Tuesday, June 10, 2014

Lesson from KOTESOL / "What did he say?" A quick way to boost class participation

A quick way to boost class participation

I had the good fortune to meet the man behind the excellent ELT Rants, Reviews, and Reflections blog at the recent national KOTESOL conference in Daegu. He gave an energetic workshop called “You’re Doing It Wrong. Maybe.” In it, he brought up many of the oft-repeated “Don’ts” of teaching English and asked us in the audience to consider why they were wrong--or perhaps not so wrong

One such thing was “echoing.” That is, repeating back all or part of a student’s speech, either for confirmation or to broadcasting to the class. It looks something like this:

“Hi Billy, what did you do last weekend?”
“I went to Seoul and went shopping.”
“You went to Seoul and went shopping. How was it?”

I happen to echo my students frequently, so this part of the workshop caught my ear. What is good and bad about echoing?

On the one hand, we noted that native English speakers tend to use echoing in conversation. We’ll repeat part of the sentence as a question, we’ll repeat a word or phrase, or we’ll take a word and something like, “I see. Go on,” to keep the conversation going. Part of what English Language Teaching (ELT) entails is showing how native speakers talk to each other, so it is authentic. Echoing also allows speakers to clarify things the other person said. Again, it's common among native speakers. 

Yet, it has its drawbacks. For one, constant echoing can get annoying and repetitious. Sometimes I have felt like the stereotypical old man talking down to a little kid in a classroom. Also, students can tune it out. Consider that if I am echoing Billy the student, I’m probably training the students to listen to me instead of Billy. The students will ignore whatever Billy says and will wait for me to repeat it, which is not so good. I admit that this does happen in my experience.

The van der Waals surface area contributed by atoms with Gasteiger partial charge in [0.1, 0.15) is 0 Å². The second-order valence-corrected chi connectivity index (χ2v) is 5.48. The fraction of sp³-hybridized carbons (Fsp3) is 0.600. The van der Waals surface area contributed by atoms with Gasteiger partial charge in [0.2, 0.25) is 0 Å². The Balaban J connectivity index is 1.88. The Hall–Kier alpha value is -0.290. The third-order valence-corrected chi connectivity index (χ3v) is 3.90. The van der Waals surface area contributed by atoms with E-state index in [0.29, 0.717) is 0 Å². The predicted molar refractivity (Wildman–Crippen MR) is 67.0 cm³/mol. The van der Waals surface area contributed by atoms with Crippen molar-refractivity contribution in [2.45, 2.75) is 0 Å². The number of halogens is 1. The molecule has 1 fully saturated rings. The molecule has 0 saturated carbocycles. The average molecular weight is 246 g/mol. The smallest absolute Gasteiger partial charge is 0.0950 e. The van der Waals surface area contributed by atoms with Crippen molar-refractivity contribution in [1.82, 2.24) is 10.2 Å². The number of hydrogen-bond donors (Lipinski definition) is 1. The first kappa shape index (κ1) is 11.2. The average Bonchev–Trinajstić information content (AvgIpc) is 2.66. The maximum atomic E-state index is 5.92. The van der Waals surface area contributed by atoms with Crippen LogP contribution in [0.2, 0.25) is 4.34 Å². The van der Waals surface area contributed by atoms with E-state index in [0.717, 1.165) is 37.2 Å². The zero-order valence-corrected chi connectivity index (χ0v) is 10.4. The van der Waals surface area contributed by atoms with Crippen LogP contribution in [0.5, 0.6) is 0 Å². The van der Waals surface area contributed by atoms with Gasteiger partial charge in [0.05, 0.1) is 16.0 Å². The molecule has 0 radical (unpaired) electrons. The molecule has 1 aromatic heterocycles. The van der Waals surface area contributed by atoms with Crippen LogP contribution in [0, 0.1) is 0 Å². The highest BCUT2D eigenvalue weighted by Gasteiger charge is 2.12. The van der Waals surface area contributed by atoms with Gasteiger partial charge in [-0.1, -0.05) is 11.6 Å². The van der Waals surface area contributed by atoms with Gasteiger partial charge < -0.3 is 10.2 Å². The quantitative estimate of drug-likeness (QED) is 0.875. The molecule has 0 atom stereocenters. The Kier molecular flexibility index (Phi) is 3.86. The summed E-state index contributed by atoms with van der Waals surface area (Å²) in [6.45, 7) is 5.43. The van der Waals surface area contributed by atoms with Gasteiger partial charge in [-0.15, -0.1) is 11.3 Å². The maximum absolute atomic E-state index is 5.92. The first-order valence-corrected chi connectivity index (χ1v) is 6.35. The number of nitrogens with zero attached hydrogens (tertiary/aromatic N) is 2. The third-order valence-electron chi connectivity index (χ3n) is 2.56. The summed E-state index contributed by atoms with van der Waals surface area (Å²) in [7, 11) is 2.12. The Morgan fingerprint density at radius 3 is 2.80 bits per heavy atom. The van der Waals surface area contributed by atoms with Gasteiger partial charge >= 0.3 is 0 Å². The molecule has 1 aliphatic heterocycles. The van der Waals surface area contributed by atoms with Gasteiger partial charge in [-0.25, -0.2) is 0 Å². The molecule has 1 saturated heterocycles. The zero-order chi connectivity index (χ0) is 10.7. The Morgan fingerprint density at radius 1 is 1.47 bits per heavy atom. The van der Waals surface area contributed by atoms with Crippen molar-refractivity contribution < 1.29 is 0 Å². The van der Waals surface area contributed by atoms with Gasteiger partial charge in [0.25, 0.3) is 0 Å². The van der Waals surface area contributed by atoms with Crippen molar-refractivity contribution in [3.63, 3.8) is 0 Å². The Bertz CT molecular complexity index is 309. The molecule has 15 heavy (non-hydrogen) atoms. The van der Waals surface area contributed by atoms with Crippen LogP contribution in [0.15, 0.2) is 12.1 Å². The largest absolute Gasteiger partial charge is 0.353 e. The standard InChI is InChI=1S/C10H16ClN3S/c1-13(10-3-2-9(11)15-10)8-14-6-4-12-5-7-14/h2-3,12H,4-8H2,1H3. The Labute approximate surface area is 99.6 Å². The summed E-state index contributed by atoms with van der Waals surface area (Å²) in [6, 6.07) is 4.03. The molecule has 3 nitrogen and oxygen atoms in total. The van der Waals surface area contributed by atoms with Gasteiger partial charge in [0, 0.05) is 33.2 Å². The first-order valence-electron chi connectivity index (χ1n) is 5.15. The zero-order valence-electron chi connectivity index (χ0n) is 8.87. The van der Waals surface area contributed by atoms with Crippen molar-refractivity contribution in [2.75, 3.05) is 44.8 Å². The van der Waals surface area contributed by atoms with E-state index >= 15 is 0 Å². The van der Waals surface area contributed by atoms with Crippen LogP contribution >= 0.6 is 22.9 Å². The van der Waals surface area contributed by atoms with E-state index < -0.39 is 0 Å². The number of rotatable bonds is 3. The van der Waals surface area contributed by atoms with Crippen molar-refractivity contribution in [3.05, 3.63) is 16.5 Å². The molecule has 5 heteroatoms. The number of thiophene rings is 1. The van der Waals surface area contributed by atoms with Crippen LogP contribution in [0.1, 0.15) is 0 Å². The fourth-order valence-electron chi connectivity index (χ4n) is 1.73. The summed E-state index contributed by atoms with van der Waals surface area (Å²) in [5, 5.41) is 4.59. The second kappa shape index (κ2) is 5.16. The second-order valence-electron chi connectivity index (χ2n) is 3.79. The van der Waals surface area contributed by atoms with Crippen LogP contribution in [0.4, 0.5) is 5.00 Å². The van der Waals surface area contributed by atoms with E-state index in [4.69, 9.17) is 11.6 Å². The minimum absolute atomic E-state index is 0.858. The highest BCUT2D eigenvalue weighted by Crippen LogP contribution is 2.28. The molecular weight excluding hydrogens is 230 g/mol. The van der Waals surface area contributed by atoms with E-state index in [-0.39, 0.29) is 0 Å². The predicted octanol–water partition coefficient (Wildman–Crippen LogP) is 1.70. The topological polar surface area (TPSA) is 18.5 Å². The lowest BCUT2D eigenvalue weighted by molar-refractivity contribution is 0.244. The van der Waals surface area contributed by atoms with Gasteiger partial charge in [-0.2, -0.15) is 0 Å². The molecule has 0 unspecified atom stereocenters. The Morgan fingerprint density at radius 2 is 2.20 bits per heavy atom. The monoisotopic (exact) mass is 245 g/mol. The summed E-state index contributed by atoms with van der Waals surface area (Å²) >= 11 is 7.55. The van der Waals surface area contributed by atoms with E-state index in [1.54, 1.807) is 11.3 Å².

One thing to do is instead of echoing Billy, we can ask the class, “What did he say?” Mr. Griffin and some of the attendees suggested doing so. This does three things: It shows that students’ speech is important, it keeps the class on track by acting as a short listening exercise, and it allows the class to participate by repeating what Billy said. Moreover, when the class (or an individual student) speaks, it can allow for speaking in full sentences, ie "He said he went to Seoul," and thus acts as an summary exercise.

It’s never been my habit to ask the class, “What did he say?” in the past. But when we were discussing it at the workshop, I thought, yes, this could work, and resolved to change how I interacted with the students. I’d downplay the echoing and introduce “What did he say?” as a way of keeping the class on track. And the question is working! I started asking “What did he say?” first thing on Monday morning, and it is indeed boosting class participation. I’m speaking less and the students are speaking a bit more. Of course, I am not asking "What did he say?" all of the time--just some of the time. Like anything it, would get stale if I did it at every opportunity. Still, it's quick and effective. My coteachers have even picked up on the question and have begun asking it themselves. I haven't asked the students to respond in full sentences or not. Sometimes they do and sometimes they don't. We can teach that when the time comes. For now, I'm happy to have learned something new and effective in class.

Thank you to the teachers in the room who mentioned this excellent little strategy! I’m afraid I don’t know all of your names, but what you said is making a difference in my classes. Thank you, Mr. Griffin, for giving a fun workshop. It was light on the jargon, yet it had substance and it inspired plenty of conversation. Again, it was good to meet you. Here's hoping we meet again.


ELT Rants, Reviews, and Reflections - Quality teaching site from a man with over a decade of experience. 

KOTESOL - Korean Teachers of English to Speakers of Other Languages: A professional group of English teachers in Korea. It includes hagwon, EPIK, and university teachers. Korean English teachers are also welcome!

1 comment:

  1. Thanks so much for sharing this (and for the kind words). I am glad you enjoyed the workshop. I enjoyed it very much as well. I especially liked the echoing part because some people didn't seem familiar with the "bad" aspects of it. Thanks for connecting and sharing. Take care and hopefully talk to you soon